Taxpayers in Fleming-Neon will be able to make their voices heard on the subject of a probable increase on city property taxes during a public meeting to be scheduled for summer.
At the Fleming-Neon City Council’s May meeting, Mayor Susie Polis said she has spoken with City Attorney Angie Hatton about the issue, and when Hatton’s schedule is clear the meeting will be held. Hatton also represents Letcher County and part of Pike County in the 94th Legislative District in the Kentucky General Assembly.
Polis’s statement came after the council held the first reading of its budget for Fiscal Year 2019-20, along with the water and sewer budgets. The subject of taxes has been contentious for several years, and the need for additional revenue has been discussed a number of times. The city has made efforts to increase the collection of delinquent taxes, but at the October 2018 council meeting, Mayor Polis announced that she intended to schedule a meeting to discuss raising taxes.
At the October 2018 meeting, the council did not have enough time to conduct two readings of a tax ordinance or schedule a public meeting, but Polis said the council would have to revisit the matter. She said the city has until September to pass an ordinance raising property taxes, and as soon as Hatton’s schedule is clear, she will announce a public meeting for citizen input.
The council approved the first reading of the city’s Fiscal Year 2019-20 budget with expenditures of $265,192.04 against projected revenue of $267,110.67.
The water and sewer budgets, which are separate, showed expenditures of $374,183 for water against revenue of $397,487 and a sewer budget with expenditures of $212,502 against revenues of $252,630.
The council voted to approve a motion by Linda Cantrell to hold a budget workshop before the second reading of the budgets at the next meeting. Polis said the council can make any changes it feels are necessary at the workshop and take a final vote at the next council meeting.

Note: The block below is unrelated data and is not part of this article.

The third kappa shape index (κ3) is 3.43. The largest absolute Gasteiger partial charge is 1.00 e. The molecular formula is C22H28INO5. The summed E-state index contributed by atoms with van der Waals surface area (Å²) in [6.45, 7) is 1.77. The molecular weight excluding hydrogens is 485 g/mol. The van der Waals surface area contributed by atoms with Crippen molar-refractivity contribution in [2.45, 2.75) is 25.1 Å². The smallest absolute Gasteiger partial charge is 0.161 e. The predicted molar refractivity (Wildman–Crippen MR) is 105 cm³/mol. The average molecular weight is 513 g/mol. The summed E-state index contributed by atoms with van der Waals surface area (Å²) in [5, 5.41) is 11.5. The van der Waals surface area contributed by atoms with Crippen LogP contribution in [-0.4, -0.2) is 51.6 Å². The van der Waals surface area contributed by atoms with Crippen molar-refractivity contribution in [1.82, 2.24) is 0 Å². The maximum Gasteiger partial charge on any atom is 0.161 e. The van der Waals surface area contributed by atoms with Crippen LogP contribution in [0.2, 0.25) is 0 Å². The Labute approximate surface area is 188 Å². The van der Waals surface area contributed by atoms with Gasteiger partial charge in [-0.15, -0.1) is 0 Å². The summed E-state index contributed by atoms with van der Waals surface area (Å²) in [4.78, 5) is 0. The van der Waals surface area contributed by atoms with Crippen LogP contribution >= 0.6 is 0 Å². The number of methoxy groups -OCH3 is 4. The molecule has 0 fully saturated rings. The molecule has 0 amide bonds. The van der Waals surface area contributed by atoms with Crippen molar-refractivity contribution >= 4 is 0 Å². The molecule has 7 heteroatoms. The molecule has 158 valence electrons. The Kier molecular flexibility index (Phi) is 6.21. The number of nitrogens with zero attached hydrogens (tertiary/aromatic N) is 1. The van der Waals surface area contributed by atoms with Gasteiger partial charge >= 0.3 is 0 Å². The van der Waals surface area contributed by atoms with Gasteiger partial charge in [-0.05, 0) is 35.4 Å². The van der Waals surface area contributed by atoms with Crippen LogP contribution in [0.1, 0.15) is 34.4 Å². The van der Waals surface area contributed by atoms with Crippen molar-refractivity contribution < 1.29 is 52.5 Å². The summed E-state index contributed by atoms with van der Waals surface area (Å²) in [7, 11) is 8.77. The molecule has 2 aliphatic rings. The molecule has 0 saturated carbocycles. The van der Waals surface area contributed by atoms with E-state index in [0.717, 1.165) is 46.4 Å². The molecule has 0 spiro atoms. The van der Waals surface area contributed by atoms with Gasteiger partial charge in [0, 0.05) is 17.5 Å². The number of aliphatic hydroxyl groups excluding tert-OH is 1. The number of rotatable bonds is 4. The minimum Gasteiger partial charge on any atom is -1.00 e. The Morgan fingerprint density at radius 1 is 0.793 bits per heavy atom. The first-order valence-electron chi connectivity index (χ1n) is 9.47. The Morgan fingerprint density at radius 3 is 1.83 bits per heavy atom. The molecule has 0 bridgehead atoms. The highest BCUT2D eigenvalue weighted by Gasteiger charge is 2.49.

In other business, City Water Foreman Chris Banks reported that water losses have been reduced from 32 percent in March to 25 percent in April. Banks attributed the reduction to finding and repairing two leaks, one at Neon Junction and another behind a residence with a three-quarter inch pipe running wide open. Banks said the renovations to the water plant are all working well and the bugs are being ironed out of the new systems.
The council also addressed a citizen complaint from Larry Slone, a landlord who said a man who rented a trailer from him had been caught stealing water from the city meter that served the trailer. Slone said the meter has been locked, but he has a new renter and he wanted it unlocked. He also asked why he was held liable for paying for the water.
Mayor Polis told Slone the ordinance that governs the water department states that property owners and landlords are responsible for the water use of their renters, and that if a meter has been locked out for non-payment, it cannot be turned back on until the amount is paid in full.
Polis said the man in question had made partial payment and is expected to make the final payment by the end of May or he will face court action.
In response to a question from Councilman Rick Fleming, Polis said that collection of delinquent water bills is going well.